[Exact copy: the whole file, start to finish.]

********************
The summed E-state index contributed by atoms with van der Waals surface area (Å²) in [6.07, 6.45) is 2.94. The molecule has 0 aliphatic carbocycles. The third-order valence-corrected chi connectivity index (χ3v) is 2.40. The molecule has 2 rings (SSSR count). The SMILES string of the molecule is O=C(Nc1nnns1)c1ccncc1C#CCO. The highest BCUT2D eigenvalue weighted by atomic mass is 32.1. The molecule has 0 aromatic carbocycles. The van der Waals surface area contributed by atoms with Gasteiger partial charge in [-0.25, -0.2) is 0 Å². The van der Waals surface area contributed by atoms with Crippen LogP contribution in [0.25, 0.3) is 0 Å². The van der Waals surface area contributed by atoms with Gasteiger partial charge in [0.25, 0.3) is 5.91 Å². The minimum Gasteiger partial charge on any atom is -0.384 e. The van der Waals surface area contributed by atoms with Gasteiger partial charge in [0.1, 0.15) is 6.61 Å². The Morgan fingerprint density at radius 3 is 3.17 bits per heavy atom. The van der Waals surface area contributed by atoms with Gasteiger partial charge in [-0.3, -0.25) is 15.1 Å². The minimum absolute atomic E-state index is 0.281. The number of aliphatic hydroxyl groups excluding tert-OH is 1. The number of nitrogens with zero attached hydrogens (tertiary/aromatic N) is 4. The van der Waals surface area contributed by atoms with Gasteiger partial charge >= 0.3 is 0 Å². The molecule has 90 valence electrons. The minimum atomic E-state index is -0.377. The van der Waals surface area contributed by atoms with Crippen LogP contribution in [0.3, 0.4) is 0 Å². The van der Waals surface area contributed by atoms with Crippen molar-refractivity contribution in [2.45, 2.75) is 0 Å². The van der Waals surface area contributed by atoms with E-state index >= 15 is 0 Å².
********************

The summed E-state index contributed by atoms with van der Waals surface area (Å²) in [6.07, 6.45) is 2.94. The molecule has 0 aliphatic carbocycles. The third-order valence-corrected chi connectivity index (χ3v) is 2.40. The molecule has 2 rings (SSSR count). The SMILES string of the molecule is O=C(Nc1nnns1)c1ccncc1C#CCO. The highest BCUT2D eigenvalue weighted by atomic mass is 32.1. The molecule has 0 aromatic carbocycles. The van der Waals surface area contributed by atoms with Gasteiger partial charge in [-0.25, -0.2) is 0 Å². The van der Waals surface area contributed by atoms with Crippen LogP contribution in [0.25, 0.3) is 0 Å². The van der Waals surface area contributed by atoms with Gasteiger partial charge in [0.25, 0.3) is 5.91 Å². The minimum Gasteiger partial charge on any atom is -0.384 e. The van der Waals surface area contributed by atoms with Gasteiger partial charge in [0.1, 0.15) is 6.61 Å². The Morgan fingerprint density at radius 3 is 3.17 bits per heavy atom. The van der Waals surface area contributed by atoms with Gasteiger partial charge in [-0.3, -0.25) is 15.1 Å². The minimum absolute atomic E-state index is 0.281. The number of aliphatic hydroxyl groups excluding tert-OH is 1. The number of nitrogens with zero attached hydrogens (tertiary/aromatic N) is 4. The van der Waals surface area contributed by atoms with Gasteiger partial charge >= 0.3 is 0 Å². The molecule has 90 valence electrons. The minimum atomic E-state index is -0.377. The van der Waals surface area contributed by atoms with Crippen LogP contribution in [0.3, 0.4) is 0 Å². The van der Waals surface area contributed by atoms with Crippen molar-refractivity contribution in [2.45, 2.75) is 0 Å². The van der Waals surface area contributed by atoms with E-state index >= 15 is 0 Å².